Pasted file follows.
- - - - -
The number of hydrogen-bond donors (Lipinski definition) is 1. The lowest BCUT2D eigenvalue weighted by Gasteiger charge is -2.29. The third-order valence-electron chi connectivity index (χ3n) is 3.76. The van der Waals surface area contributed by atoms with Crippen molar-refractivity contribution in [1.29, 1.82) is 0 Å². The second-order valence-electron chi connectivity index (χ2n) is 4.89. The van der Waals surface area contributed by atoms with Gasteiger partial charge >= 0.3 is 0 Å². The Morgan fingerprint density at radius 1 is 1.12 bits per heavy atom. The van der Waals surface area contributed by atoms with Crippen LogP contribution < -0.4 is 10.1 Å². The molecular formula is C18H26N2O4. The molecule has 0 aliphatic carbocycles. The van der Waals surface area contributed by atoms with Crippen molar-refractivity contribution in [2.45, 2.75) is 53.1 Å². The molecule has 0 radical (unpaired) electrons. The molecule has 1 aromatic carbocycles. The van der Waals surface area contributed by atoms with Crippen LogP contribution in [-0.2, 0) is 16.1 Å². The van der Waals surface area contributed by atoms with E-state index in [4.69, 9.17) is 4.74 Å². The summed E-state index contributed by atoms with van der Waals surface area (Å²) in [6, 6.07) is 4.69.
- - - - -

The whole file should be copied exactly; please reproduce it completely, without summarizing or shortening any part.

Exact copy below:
The number of hydrogen-bond donors (Lipinski definition) is 1. The lowest BCUT2D eigenvalue weighted by Gasteiger charge is -2.29. The third-order valence-electron chi connectivity index (χ3n) is 3.76. The van der Waals surface area contributed by atoms with Crippen molar-refractivity contribution in [1.29, 1.82) is 0 Å². The second-order valence-electron chi connectivity index (χ2n) is 4.89. The van der Waals surface area contributed by atoms with Gasteiger partial charge >= 0.3 is 0 Å². The Morgan fingerprint density at radius 1 is 1.12 bits per heavy atom. The van der Waals surface area contributed by atoms with Crippen LogP contribution < -0.4 is 10.1 Å². The molecular formula is C18H26N2O4. The molecule has 0 aliphatic carbocycles. The van der Waals surface area contributed by atoms with Crippen molar-refractivity contribution in [2.45, 2.75) is 53.1 Å². The molecule has 0 radical (unpaired) electrons. The molecule has 1 aromatic carbocycles. The van der Waals surface area contributed by atoms with Crippen LogP contribution in [-0.2, 0) is 16.1 Å². The van der Waals surface area contributed by atoms with E-state index in [4.69, 9.17) is 4.74 Å². The summed E-state index contributed by atoms with van der Waals surface area (Å²) in [6, 6.07) is 4.69.